Understanding your organisation’s business model is more critical today than it ever has been. We are operating and running businesses in a volatile, uncertain, complex and ambiguous (VUCA) world. We’ve seen companies that we grew up with, disappear overnight. Disrupted by technology start-ups; impacted by negative external forces or by their inability to understand the changing needs of their customers.
Working primarily in the entrepreneur community, we often come across start-ups and entrepreneurs who start their businesses without taking the time to strategically think about how their service or product solves a problem or meets a need (the value proposition) and how it will make money (the business model). This is largely driven by this problematic thinking “if you build it, they will come” which is also seen in larger organizations. This thinking can be very costly for any organization.
Strategyzer, the organization behind the business model and value proposition canvas, quotes a 2014 study by Simon-Kucher & Partners, which found that 72% of new service and product innovations fail to deliver on expectations. Gassman, Frankenberger and Csik the authors of the Business Model Navigator point out that organizations which historically have been known for their innovative products such as AEG; Kodak and Schlecker have lost their competitive advantage as they have failed to adapt their business models to the changing environment.
Steve Blank, serial entrepreneur; author of The Start-up Owner’s Manual and creator of the customer development model that inspired the lean start-up movement says that start-ups should be thinking about how they can find a repeatable and scalable business model. This same thinking is also needed in larger business organisations.
A business model is defined as how a company creates value for itself while delivering its products and services to customers. Gassman, Frankenberger and Csik simplify it even further. They say the business model asks the following four questions:
- Who is the customer segment you are creating value for?
- What customer value (service/product) are you creating?
- How will you deliver this value (the value chain – activities and processes)?
- And the Value or the Why, (The revenue model; profit and impact drivers)?
A successful business model is one that makes a profit. A sustainable business model is one that is agile (not static) and can be adapted to fit changing customer needs and market conditions. The business model canvas created by Alexander Osterwalder is a popular tool that allows businesses to understand their business models. It is a strategic management and visual template that allows organizations to first understand their current business models, then pivot and create new business models.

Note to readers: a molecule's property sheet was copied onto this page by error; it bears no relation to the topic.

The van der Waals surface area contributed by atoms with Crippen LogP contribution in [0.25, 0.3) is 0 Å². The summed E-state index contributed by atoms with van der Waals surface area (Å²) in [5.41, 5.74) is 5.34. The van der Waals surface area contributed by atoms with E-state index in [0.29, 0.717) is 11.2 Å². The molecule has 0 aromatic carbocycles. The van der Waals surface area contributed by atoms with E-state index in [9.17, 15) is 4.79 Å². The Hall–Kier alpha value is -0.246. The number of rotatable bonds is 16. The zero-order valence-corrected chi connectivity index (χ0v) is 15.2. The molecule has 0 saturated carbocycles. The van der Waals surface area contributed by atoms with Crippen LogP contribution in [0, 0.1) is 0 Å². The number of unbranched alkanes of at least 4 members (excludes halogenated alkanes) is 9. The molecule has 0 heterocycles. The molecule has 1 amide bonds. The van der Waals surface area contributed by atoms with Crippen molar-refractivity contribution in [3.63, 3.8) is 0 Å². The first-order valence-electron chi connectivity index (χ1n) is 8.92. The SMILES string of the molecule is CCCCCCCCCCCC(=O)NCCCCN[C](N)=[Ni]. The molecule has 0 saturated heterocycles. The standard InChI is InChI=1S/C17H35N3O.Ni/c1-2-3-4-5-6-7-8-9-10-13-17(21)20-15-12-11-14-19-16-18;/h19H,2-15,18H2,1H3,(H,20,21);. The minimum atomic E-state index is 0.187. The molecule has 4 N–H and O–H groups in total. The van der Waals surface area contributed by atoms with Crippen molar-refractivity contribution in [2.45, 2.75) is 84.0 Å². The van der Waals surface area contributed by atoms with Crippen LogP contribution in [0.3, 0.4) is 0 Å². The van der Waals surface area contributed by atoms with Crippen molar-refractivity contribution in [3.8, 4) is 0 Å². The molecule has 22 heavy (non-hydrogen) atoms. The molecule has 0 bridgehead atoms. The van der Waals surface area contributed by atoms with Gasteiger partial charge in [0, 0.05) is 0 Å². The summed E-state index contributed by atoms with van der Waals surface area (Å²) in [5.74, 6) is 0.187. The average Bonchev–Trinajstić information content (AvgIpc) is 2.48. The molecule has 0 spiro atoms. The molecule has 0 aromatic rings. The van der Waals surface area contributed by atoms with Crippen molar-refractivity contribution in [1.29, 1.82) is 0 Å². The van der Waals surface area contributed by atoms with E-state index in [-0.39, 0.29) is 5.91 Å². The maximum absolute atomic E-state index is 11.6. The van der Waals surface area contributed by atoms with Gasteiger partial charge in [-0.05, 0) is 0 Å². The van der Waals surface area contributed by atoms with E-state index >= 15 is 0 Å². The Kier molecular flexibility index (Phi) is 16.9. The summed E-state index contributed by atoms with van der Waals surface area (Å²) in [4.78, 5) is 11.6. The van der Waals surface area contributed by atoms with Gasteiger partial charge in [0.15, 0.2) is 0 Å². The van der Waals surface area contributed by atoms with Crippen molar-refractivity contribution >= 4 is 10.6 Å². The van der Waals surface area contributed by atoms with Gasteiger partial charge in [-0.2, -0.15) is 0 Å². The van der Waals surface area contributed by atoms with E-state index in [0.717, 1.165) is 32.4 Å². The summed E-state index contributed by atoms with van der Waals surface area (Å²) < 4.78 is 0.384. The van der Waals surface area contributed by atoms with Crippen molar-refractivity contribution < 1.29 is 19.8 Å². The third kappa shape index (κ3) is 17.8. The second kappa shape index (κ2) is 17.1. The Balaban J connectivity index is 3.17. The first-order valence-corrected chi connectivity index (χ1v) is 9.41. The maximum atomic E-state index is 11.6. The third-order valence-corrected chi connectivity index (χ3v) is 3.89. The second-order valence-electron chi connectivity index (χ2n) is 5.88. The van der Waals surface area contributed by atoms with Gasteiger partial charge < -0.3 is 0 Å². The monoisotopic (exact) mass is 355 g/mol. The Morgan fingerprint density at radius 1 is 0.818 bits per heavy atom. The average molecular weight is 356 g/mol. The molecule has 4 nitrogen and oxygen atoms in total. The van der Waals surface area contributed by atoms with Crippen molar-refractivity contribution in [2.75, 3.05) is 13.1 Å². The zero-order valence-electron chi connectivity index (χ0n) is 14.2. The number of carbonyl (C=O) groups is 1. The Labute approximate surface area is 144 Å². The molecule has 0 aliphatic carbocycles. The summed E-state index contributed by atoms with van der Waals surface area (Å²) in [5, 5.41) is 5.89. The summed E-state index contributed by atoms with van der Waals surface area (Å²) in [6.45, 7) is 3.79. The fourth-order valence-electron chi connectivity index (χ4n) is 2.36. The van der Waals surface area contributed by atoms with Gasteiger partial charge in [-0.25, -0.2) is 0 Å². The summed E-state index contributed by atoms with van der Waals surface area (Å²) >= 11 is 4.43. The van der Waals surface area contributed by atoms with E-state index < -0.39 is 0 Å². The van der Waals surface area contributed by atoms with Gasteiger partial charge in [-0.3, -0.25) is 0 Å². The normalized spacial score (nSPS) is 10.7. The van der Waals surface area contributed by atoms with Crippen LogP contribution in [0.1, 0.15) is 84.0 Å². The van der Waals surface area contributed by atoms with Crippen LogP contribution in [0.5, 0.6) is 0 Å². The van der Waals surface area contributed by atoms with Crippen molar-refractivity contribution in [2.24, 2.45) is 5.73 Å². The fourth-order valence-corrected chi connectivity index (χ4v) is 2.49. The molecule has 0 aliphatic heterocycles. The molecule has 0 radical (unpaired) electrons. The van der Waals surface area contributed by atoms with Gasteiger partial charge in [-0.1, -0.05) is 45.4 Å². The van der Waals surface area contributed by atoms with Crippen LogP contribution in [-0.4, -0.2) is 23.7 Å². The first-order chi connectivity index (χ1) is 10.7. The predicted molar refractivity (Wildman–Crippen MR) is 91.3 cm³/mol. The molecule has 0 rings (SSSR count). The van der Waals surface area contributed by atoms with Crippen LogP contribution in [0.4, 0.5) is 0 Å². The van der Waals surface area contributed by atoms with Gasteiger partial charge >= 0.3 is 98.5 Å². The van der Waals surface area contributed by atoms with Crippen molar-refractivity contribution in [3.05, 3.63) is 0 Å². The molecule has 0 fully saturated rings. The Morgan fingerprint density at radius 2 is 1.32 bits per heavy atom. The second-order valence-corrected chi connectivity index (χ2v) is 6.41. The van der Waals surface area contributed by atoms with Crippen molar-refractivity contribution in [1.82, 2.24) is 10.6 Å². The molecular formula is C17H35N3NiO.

We can learn from successful organisations that have managed to survive and thrive in a VUCA world. They have done so by continuously reinventing themselves and innovating around their business models. Such as the 182 year-old Procter and Gamble, one of the world’s largest consumer goods companies. The company’s former CEO, A. G. Lafley, who successfully led the organisation from 2000-2010 and 2013-2015 said the following about business models and innovation: “Over the course of my career, I’ve come to see business model innovation not as a static process, but as a systemic, repeatable and reliable capability, one that leaders need to build, strengthen and eventually turn into a sustainable competitive advantage.”
Nokwazi Mzobe, Founder of Matoyana Development Consulting
Matoyana is an entrepreneurship development consulting firm located in Johannesburg & Durban, South Africa. In 2013, they saw an opportunity to assist and support owners of small and medium enterprises to run successful and sustainable businesses. Today Matoyana has grown to an organisation that not only enables SMEs to thrive but also promotes a culture of entrepreneurship, creativity and innovative thinking.
Contact: Nokwazi Mzobe